German Finance Minister Wolfgang Schaeuble said Greece will need a third bailout, in the bluntest admission by a top German official that the €246 billion ($A363.19 billion) of international aid loans pledged so far won't be enough to save Greece from bankruptcy.
"There will have to be another program in Greece," Mr. Schaeuble told an election rally of his Christian Democratic Union party near Hamburg, news agencies reported. In the parlance of the euro-zone debt crisis, a "program" means aid loans conditional on economic overhaul Greece would have to enact.
A spokesman for the German finance ministry said euro-zone finance ministers agreed last year that Greece would get more financing when its current loan package starts to wind down in 2014.
Mr. Schaeuble has previously warned Germany's parliament and media that European taxpayers might have to lend Greece more money. But his language on the campaign trail was less hedged than before, and could embarrass the German government ahead of Germany's national elections on Sept. 22.
Other German officials, including Chancellor Angela Merkel, have been taken pains to avoid making an explicit commitment to more money for Greece saying there was no need to discuss the matter now, and that Greece's situation would be reviewed later.
Some German politicians have argued that promising more loans would reduce pressure on Greece's government to implement tough economic changes. Critics of German policy around Europe say Berlin wants to avoid a domestically unpopular topic until its election is out of the way.
Greece's initial bailout plan in 2010, under which €73 billion in loans were disbursed, had to be augmented by another package valued at €173 billion in 2012, after Greece's economy sank into a depression and the country's prospects of funding itself on capital markets receded. Thanks to the collapsing economy, even a restructuring of Greek bonds that cut Athens's debt by more than €100 billion wasn't enough to repair the country's solvency.
The International Monetary Fund, which is lending to Greece together with the euro zone, has grown increasingly impatient with European governments' unwillingness to face Greece''s uncovered financing needs.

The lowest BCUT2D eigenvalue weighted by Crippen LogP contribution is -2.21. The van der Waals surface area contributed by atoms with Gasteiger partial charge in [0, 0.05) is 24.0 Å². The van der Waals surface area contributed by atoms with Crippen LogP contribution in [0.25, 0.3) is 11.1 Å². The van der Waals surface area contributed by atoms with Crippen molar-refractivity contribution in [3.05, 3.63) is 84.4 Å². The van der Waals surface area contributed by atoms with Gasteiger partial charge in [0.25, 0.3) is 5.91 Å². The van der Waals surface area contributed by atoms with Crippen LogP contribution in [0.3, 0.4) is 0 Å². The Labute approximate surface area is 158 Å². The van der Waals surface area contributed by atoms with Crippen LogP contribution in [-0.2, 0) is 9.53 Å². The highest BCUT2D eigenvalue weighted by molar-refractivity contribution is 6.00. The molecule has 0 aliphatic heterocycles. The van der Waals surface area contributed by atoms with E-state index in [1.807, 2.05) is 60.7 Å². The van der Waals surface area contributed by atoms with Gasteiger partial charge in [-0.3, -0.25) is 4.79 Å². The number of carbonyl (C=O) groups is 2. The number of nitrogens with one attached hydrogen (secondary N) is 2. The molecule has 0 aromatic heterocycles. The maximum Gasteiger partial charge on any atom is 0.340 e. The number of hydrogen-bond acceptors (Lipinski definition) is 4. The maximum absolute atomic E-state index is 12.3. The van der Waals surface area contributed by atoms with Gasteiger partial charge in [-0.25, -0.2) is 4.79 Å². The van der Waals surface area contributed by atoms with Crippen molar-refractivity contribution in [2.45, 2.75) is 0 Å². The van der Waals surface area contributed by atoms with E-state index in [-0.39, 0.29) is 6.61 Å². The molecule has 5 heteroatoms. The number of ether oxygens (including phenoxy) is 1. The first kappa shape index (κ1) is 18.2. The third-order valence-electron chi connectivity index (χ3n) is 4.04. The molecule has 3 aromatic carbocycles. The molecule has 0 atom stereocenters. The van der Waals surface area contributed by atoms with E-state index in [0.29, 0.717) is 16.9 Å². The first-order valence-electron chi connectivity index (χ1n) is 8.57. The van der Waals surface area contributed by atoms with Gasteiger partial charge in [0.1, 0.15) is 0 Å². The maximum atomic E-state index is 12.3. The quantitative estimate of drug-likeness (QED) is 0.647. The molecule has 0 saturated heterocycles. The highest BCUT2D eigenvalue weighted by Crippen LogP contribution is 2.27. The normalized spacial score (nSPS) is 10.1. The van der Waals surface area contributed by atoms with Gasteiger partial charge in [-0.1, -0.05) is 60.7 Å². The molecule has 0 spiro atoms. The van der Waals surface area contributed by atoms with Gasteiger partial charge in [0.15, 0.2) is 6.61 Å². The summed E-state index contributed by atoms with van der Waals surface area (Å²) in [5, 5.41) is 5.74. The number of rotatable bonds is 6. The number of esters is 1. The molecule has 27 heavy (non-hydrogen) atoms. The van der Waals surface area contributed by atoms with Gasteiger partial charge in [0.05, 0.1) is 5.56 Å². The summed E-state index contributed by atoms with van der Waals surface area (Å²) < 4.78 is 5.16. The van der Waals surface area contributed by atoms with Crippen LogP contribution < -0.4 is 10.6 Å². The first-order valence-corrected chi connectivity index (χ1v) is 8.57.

The euro zone's loan disbursements to Greece under its current program are set to end in mid 2014, while the IMF will carry on lending to Greece until 2016. The IMF estimates that Greece faces a financing shortfall of €11.1 billion in the next two years.
The IMF has warned Europe that it won't release more money for Greece unless Europe sorts out where Greece''s funding will come from after mid-2014. The issue is expected to come to a head this fall, after the German elections.
Extra loans for Greece aren't the biggest headache German leaders face, however. The thornier problem is that Greece''s debt load has ballooned to a level far beyond what most economists and investors think it can repay. Another loan package--although it would be smaller than the previous one--would merely add to Greek debt.
Greece's public debt is expected to reach 176 per cent of its total economic output this year, far above the 120 per cent level the IMF considers sustainable. Official projections that show Greek debt falling below 120 per cent by 2022 are based on unspecified "further measures" to help the country, as well as economic-growth projections critics say are unrealistic.
The IMF--which insists on its loans being repaid in full--has warned that Europe will have to come up with ways to cut Greece's debt. Germany has led Europe's resistance to outright debt forgiveness, saying writing down past loans while extending new loans would break German law.
At Tuesday's campaign rally, Mr. Schaeuble reiterated Germany's opposition to a debt write-down. Germany has said it is only prepared to back more modest steps, such as a further reduction of the interest Greece pays on its aid loans. Most analysts say that won't be enough, and that a "haircut" to Europe's Greek loans is unavoidable.